How to Make Sure that House Goes to One Beneficiary with Cash Available for Others?

 In Long-Term Care Planning, Wills

Question:

My friend wishes to leave me her mobile home but wants to make sure her stepchildren get some money. The value of the home is $800,000, and she wants me to have it in a way that she will not incur tax costs prior to dying. An attorney suggested that she leave the home to me but require that I pay $300,000 to buy it in order to make sure that there’s money to distribute to the stepchildren. I am concerned that my friend may need to access equity in the house should she run out of her long-term care insurance and her savings. I suggested that I could lend her $5,000 a month at a time that she feels she needs it, until it reaches $500,000, at which time the loan would be payable at the time of settling the estate. Can you see any problem with my suggestion other than the $500,000 may have been used up prior to death? Then what?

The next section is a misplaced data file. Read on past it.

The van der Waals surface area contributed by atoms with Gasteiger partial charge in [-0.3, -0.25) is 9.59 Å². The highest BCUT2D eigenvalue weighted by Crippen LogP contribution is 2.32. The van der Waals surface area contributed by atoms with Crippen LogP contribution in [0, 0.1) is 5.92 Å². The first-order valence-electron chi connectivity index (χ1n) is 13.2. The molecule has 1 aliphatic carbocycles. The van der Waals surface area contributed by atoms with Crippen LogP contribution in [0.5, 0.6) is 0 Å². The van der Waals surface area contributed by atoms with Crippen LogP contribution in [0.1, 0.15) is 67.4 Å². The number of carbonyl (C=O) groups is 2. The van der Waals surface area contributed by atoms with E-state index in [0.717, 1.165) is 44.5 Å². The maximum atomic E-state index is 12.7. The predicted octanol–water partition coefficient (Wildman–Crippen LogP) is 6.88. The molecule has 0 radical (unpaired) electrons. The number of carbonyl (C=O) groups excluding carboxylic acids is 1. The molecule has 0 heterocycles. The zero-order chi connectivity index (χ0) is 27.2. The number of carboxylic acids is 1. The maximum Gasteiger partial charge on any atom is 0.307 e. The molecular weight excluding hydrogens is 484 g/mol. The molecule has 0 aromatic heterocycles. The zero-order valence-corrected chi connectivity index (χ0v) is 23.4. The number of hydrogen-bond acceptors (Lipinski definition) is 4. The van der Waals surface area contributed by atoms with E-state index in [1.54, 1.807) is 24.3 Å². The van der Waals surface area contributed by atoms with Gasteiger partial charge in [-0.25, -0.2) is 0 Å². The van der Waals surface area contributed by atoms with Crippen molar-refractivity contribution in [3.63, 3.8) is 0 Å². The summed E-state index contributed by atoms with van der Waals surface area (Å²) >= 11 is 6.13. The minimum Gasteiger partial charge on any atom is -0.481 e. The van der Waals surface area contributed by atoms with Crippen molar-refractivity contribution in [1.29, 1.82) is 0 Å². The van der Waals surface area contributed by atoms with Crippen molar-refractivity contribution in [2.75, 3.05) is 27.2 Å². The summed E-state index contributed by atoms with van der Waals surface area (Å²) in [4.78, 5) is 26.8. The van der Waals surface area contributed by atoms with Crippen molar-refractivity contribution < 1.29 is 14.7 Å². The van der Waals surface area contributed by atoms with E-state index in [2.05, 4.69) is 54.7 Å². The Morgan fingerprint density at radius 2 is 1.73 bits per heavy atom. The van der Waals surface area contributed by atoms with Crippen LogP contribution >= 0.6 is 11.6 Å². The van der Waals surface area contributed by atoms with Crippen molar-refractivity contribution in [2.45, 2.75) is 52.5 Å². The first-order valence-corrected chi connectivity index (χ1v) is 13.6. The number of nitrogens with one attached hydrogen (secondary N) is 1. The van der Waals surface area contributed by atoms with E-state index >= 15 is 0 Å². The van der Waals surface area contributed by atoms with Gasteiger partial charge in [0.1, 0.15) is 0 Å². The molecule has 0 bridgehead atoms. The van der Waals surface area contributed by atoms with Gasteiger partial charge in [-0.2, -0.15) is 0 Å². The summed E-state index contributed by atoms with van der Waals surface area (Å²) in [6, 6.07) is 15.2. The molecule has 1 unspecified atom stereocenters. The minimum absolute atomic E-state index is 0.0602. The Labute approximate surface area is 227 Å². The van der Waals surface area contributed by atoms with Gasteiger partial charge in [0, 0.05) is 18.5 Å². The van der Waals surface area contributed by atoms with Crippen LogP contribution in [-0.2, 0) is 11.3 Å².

Photo by Pepi Stojanovski on Unsplash

Response:

I like the idea of your being required to buy the home for $300,000. The way this would work is that your friend’s will would direct that the house be sold, giving you an option to purchase it for $300,000. This would have no adverse tax consequences for her. The only problem with this plan is if your friend had to take out a mortgage, whether from you or from someone else. Then the $300,000 may have to be used to pay off the mortgage rather than being distributed to the stepchildren. This could be corrected by giving you the option of purchasing the property for $300,000 plus any outstanding mortgage.

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